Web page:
• “Besides photos, I contribute a lot of original art pieces to the magazine as well. I like abstract art the best. It helps me clear my head. My favorite thing to do when I finish a piece is figure out an interesting way to photograph it for The Shadow. It’s a fun way to combine my two favorite art forms.” 
  • “I’ve started my own little investigation into who the Seen writer could be. Besides the people on The Shadow staff, there aren’t too many student writers I know of besides those on The Sunflower newspaper staff. I have a few leads, but if I ever figure out who it is I’ll keep his or her secret. I just want to know for my own personal satisfaction.”

From sophomore Natalia Chevsky, designer of The Shadow

  • “Designing for The Shadow has been awesome. The magazine is super dark and edgy, so it was fun coming up with a visual theme to match it.”
  • “I do a lot of page designing, but we have one to two features every issue that I get to create original graphics for. Those are always my favorites.”
  • “My favorite feature we’ve done was an extensive look into Edgar Allen Poe’s tragic life. I got to create a lot of ravens, gravestones, broken hearts and black cats. We reuse those graphics a lot now.” 
  • “I wish I knew who the Seen writer is. The author is so talented and I really want to put a face to the genius behind these stories.”

From senior Alexander Spencer, head of literary review for The Shadow 

  • “I would consider myself one of the most opinionated people you’ll ever meet and that’s why I was born to write reviews. I’ve always loved to read and watch movies or short films. I started leaving reviews on IMDb and Goodreads when I was 10 and haven’t stopped since.”
  • “The title of my review section is Spencer Says… . I review old and new movies or short films, reader submitted poems, short stories or essays, and any new books I’ve read. I also have a suggestion box if readers want my hot take on anything under the sun.” 
  • “When Cressida and Marcel asked if I’d run the review section of The Shadow, I told them I’d need a sample of the magazine first. I can’t have my name tied to just anything! They gave me a mockup and I was obsessed. It was so edgy and a little goth… I was here for it.” 
  • “After reading the Seen stories, I gave out my first ever 10 star rating. The quality of writing, the mystery of the author’s identity and knowing you might be the subject of the next part created the perfect storm.”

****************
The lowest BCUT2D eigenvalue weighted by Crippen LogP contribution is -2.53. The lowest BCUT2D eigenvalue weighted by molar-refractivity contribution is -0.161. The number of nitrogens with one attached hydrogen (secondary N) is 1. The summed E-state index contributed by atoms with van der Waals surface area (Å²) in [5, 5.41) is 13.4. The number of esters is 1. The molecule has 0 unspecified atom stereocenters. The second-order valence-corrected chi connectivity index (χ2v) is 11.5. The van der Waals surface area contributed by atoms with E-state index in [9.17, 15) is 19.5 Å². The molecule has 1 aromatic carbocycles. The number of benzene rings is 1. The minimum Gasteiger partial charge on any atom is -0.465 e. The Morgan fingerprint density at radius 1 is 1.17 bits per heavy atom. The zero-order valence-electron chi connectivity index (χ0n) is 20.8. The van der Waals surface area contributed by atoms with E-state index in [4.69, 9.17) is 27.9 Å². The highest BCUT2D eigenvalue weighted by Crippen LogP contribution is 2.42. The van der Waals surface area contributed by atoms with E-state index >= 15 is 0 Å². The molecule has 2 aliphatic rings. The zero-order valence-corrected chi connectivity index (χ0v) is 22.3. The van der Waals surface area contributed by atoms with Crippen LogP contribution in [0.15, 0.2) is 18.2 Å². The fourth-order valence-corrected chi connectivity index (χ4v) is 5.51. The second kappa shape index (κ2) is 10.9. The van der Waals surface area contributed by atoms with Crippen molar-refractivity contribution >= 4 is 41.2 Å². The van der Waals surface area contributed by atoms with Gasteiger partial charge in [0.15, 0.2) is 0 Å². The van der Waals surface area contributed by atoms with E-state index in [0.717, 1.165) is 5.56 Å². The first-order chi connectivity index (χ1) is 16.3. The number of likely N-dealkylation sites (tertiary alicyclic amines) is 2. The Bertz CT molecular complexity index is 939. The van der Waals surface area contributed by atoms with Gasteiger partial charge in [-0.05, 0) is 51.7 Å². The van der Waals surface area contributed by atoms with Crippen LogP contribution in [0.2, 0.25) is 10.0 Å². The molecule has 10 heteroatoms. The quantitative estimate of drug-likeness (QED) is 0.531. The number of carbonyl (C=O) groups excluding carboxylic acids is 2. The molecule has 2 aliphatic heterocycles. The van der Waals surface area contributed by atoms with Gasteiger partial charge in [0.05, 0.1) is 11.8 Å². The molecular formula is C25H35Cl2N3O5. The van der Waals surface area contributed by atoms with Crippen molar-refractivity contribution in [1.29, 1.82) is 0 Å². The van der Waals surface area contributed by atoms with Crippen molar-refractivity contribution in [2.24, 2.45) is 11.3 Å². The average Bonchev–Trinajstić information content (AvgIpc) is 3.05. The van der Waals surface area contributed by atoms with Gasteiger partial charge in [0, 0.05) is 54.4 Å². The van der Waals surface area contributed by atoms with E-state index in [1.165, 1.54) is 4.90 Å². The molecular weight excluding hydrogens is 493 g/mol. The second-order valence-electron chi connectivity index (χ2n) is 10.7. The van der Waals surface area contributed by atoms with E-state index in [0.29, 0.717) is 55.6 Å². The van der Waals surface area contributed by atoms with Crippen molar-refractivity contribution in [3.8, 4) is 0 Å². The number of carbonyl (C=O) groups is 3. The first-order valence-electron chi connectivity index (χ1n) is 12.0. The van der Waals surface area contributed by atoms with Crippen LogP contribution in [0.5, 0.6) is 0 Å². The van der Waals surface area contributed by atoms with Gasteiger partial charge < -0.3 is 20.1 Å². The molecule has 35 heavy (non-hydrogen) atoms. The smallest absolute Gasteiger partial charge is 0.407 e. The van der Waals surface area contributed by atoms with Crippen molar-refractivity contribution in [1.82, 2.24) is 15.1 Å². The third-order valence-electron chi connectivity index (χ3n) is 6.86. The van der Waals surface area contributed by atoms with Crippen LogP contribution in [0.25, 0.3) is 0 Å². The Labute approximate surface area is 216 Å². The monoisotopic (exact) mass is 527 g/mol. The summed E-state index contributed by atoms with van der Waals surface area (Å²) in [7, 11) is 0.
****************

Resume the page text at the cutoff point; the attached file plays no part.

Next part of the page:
From Jordan Rothsberg, freshman English teacher at Sunflower High 

  • “I love to see my previous students really diving into literature like this. The Shadow is such a cool idea and something Sunflower High has never seen before.” 
  • “When The Shadow team asked me to serve as an advisor for their new literary magazine I was honored and accepted immediately. I give them free reign to write and work on almost anything they want, as long as it’s appropriate. My main job is to make sure we get our digital publication to the printer on time.” 
  • “Cressida and Marcel were some of my best students. You could tell they both had a passion for any form of literature and wanted to get the deeper meaning out of every piece. It’s not every day you have students in your classroom who ask you what you think the purple room symbolizes in The Masque of The Red Death by Edgar Allan Poe.”
  • “I actually do know who the Seen author is. This student came to me to ask if it was a good idea and if I could edit his or her work. I gave my wholehearted support and swore myself to secrecy. The author hasn’t told me if he or she will reveal his or her identity after the story concludes. We’ll just have to wait and see!” 

Facts from your research

  • The Sunflower Shadow, or “The Shadow” for short, was started by two sophomore students, Marcel Dobrev and Cressida Conway. The idea came after the two met in Jordan Rothsberg’s freshmen Literature class and bonded over their love for Edgar Allan Poe and Mary Shelley.
  • The Shadow has a staff of 5. Marcel and Cressida are co-editors, junior Derek Pupillo is the photo editor, sophomore Natalia Chevsky is the designer and senior Alexander Spencer heads the literary review section. All contribute to writing and collecting student pieces for the magazine. 
  • The Shadow releases their magazine on the 13th of every month (unless it’s a weekend) and typically features two original short stories, four original poems, two essays, two pieces of original artwork and a page for reviews on recent books, poems, podcasts and movies. 
  • The Shadow draws a lot of inspiration from gothic writers. After seeing the first issue, a student subscriber described the magazine as dark, gloomy, serious, and edgy.  The Shadow team liked the look and edgy reputation and decided to use that as the theme for the publication. 
  • The official colors of The Shadow are black, storm grey and deep plum. The symbol is a wilted sunflower. 
  • Jordan Rothsberg serves as the advisor for The Shadow. He advocated for funding from the school on behalf of the students and was granted a small budget to help start the magazine. He also manages communication with the printing and shipping companies.
  • Students can pay $5 for a magazine anytime, or can subscribe to receive a copy each month for $3.50/month. The Shadow staff uses this money to help cover additional printing and shipping costs. 
  • The Shadow currently has 102 subscribers and averages about 75 single purchases a month 
  • So far they have printed five magazines and are working on the sixth to be released in May 
  • The Shadow started gaining attention when an unnamed student writer began submitting a 5 part original story series titled Seen. The writer claimed to draw inspiration for the story from his or her fellow Sunflower High students, and, based on the way that they interacted with each other, dictated how the story would play out. The writer assured the readers that the subjects of the story were the writer’s friends and knew about the project. 
  • When The Shadow featured the first Seen story on January 15, they sold over 200 single purchase copies and subscriptions went up by 56 members that month